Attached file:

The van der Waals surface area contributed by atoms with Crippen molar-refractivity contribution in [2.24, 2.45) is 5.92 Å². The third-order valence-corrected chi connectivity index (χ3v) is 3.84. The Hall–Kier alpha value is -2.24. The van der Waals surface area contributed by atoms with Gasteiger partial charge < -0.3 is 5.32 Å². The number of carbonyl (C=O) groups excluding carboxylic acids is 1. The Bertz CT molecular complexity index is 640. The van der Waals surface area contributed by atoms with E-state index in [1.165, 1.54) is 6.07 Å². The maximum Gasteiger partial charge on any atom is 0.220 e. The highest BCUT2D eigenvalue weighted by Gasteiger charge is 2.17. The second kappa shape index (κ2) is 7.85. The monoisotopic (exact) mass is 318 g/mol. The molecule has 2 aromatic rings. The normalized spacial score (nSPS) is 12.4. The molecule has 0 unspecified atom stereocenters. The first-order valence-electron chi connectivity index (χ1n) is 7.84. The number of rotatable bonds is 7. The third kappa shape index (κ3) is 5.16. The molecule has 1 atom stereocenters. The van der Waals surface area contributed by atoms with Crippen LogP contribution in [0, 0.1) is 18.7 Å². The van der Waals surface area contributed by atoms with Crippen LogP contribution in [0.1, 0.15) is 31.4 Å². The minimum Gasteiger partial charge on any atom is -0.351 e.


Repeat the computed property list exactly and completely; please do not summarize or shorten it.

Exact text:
The van der Waals surface area contributed by atoms with Crippen molar-refractivity contribution in [2.24, 2.45) is 5.92 Å². The third-order valence-corrected chi connectivity index (χ3v) is 3.84. The Hall–Kier alpha value is -2.24. The van der Waals surface area contributed by atoms with Gasteiger partial charge < -0.3 is 5.32 Å². The number of carbonyl (C=O) groups excluding carboxylic acids is 1. The Bertz CT molecular complexity index is 640. The van der Waals surface area contributed by atoms with E-state index in [1.165, 1.54) is 6.07 Å². The maximum Gasteiger partial charge on any atom is 0.220 e. The highest BCUT2D eigenvalue weighted by Gasteiger charge is 2.17. The second kappa shape index (κ2) is 7.85. The monoisotopic (exact) mass is 318 g/mol. The molecule has 2 aromatic rings. The normalized spacial score (nSPS) is 12.4. The molecule has 0 unspecified atom stereocenters. The first-order valence-electron chi connectivity index (χ1n) is 7.84. The number of rotatable bonds is 7. The third kappa shape index (κ3) is 5.16. The molecule has 1 atom stereocenters. The van der Waals surface area contributed by atoms with Crippen LogP contribution in [0, 0.1) is 18.7 Å². The van der Waals surface area contributed by atoms with Crippen LogP contribution in [0.1, 0.15) is 31.4 Å². The minimum Gasteiger partial charge on any atom is -0.351 e.